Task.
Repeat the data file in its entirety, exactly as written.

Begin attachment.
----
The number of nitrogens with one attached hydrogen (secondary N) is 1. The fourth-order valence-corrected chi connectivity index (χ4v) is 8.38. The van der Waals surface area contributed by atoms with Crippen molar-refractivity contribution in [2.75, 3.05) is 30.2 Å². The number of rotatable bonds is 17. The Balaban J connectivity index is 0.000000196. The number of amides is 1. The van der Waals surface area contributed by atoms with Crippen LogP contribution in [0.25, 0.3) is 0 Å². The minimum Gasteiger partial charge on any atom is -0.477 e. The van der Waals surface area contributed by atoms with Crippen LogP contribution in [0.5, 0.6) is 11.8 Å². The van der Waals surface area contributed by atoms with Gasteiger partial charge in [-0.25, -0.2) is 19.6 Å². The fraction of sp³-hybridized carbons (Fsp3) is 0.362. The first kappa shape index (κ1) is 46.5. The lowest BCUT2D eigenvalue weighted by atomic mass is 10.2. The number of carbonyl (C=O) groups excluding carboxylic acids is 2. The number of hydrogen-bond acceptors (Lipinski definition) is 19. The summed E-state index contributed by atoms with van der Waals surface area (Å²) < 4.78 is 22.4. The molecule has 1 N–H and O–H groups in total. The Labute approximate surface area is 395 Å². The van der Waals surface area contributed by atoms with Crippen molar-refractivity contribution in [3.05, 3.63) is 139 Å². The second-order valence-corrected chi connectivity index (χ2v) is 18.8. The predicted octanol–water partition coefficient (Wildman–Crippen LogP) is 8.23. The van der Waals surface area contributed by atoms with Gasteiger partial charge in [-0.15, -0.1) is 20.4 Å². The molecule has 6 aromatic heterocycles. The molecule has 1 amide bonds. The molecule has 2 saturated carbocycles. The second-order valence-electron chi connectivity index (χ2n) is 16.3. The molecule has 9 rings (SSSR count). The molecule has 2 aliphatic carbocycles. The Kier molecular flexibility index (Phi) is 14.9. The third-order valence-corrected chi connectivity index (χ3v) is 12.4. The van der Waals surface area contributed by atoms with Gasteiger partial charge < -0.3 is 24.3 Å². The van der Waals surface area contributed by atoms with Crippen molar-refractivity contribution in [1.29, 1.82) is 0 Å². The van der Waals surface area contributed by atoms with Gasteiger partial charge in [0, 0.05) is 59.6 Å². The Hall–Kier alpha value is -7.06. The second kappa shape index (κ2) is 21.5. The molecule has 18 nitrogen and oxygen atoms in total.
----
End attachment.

The number of nitrogens with one attached hydrogen (secondary N) is 1. The fourth-order valence-corrected chi connectivity index (χ4v) is 8.38. The van der Waals surface area contributed by atoms with Crippen molar-refractivity contribution in [2.75, 3.05) is 30.2 Å². The number of rotatable bonds is 17. The Balaban J connectivity index is 0.000000196. The number of amides is 1. The van der Waals surface area contributed by atoms with Crippen LogP contribution in [0.25, 0.3) is 0 Å². The minimum Gasteiger partial charge on any atom is -0.477 e. The van der Waals surface area contributed by atoms with Crippen LogP contribution in [0.5, 0.6) is 11.8 Å². The van der Waals surface area contributed by atoms with Gasteiger partial charge in [-0.25, -0.2) is 19.6 Å². The fraction of sp³-hybridized carbons (Fsp3) is 0.362. The first kappa shape index (κ1) is 46.5. The lowest BCUT2D eigenvalue weighted by atomic mass is 10.2. The number of carbonyl (C=O) groups excluding carboxylic acids is 2. The number of hydrogen-bond acceptors (Lipinski definition) is 19. The summed E-state index contributed by atoms with van der Waals surface area (Å²) < 4.78 is 22.4. The molecule has 1 N–H and O–H groups in total. The Labute approximate surface area is 395 Å². The van der Waals surface area contributed by atoms with Crippen molar-refractivity contribution in [3.05, 3.63) is 139 Å². The second-order valence-corrected chi connectivity index (χ2v) is 18.8. The predicted octanol–water partition coefficient (Wildman–Crippen LogP) is 8.23. The van der Waals surface area contributed by atoms with Gasteiger partial charge in [-0.15, -0.1) is 20.4 Å². The molecule has 6 aromatic heterocycles. The molecule has 1 amide bonds. The molecule has 2 saturated carbocycles. The second-order valence-electron chi connectivity index (χ2n) is 16.3. The molecule has 9 rings (SSSR count). The molecule has 2 aliphatic carbocycles. The Kier molecular flexibility index (Phi) is 14.9. The third-order valence-corrected chi connectivity index (χ3v) is 12.4. The van der Waals surface area contributed by atoms with Gasteiger partial charge < -0.3 is 24.3 Å². The van der Waals surface area contributed by atoms with Crippen molar-refractivity contribution in [1.29, 1.82) is 0 Å². The van der Waals surface area contributed by atoms with Gasteiger partial charge in [0, 0.05) is 59.6 Å². The Hall–Kier alpha value is -7.06. The second kappa shape index (κ2) is 21.5. The molecule has 18 nitrogen and oxygen atoms in total.